July 28, 1909: Dennis Farrell of Sebewa Township lost his house and contents by fire; the insurance adjuster put the loss at $573.  Dennis was the father of Dennis Farrell, Sr., and the house was on a forty acre farm on the south side of Goodemoot Road, later part of the Issi & Ida Fletcher farm, now the Larry & Dawn Brearley farm. 

August 11, 1949; Wilbur R. Darling, 83, died at his home in Portland Village.  He is survived by his widow, the former Pearl Warren, and daughters, Mrs. Forest Thurston of St. Johns and Mrs. Elden McLachlan of Evart.  Mr. Darling was the son of Ephraim R. Darling & Melissa F. Eddy Darling, and was born on the family homestead in Orange Township, on which he farmed for many years.  Then they lived in Mecosta County for a few years, and have lived in the Village of Portland for the past 25 years.  (The family farm was located just east of the Eli Coleman farm, later Riley Sandborn farm, and originally consisted of 160 acres more or less, settled by Theodore Rice Darling & Mary Clarissa Selden Darling in 1844.  Ephraim Darling was their oldest son.  The land was split up in various chunks among various family members over the years, and eventually most of it became part of the Whitlock family farm.  Geneva Whitlock married Howard Kneale and passed it along to her descendants.)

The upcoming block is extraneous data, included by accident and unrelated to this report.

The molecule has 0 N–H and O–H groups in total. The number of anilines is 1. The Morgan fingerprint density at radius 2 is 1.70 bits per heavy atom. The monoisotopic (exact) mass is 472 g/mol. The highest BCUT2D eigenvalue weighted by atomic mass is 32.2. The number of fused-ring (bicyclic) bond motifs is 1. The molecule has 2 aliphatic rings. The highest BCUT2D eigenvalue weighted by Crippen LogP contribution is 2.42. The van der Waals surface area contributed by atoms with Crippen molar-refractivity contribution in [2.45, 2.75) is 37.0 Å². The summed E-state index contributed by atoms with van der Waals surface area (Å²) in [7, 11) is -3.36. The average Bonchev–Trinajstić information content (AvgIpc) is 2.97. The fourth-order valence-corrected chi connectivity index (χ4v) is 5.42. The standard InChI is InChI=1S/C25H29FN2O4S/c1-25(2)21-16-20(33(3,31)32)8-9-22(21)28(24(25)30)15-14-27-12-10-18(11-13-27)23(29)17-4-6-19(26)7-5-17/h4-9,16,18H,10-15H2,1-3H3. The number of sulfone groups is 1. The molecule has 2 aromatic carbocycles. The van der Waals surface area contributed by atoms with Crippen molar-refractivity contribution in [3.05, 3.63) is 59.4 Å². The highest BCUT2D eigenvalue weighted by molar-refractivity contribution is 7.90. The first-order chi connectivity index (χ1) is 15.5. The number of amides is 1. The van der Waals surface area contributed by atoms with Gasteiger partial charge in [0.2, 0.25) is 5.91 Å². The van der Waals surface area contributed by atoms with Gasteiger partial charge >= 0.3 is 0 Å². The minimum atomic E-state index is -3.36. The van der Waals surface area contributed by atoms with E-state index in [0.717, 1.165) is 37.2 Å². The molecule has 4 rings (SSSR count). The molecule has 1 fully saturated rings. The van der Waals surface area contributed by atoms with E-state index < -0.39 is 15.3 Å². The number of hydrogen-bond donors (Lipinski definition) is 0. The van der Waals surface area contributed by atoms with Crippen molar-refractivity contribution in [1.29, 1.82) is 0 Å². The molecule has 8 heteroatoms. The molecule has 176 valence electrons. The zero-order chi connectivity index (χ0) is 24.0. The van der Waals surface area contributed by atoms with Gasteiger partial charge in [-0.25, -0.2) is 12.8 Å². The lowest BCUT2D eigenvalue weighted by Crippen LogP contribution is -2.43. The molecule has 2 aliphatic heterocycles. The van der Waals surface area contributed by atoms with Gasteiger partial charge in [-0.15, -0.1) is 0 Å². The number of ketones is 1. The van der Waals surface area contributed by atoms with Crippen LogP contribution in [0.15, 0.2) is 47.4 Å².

Portland Township election officials believe a record was set in Monday’s vote, which was called to decide the matter of purchase of land for addition to the township cemetery.  In Precinct No. 1 a total of 132 votes were cast, and not a one was in opposition to the proposition, indicating 100 percent agreement, which is hard to find on any subject.  In Precinct No. 2 the result was almost unanimous, only four votes having been cast against the purchase.  There were 81 votes cast in that precinct and one was spoiled.  The land to be bought is a parcel of more than 30 acres, a part of the old Jed Briggs farm, and now owned by Ralph Summers, of California.  He offered the plot to the township for $3,500.  The late J. H. (Jed) Briggs owned this land as part of his dairy farm, and he operated a milk route in the village for many years.  The price is considered fair and the residents of the township are fortunate to have this opportunity.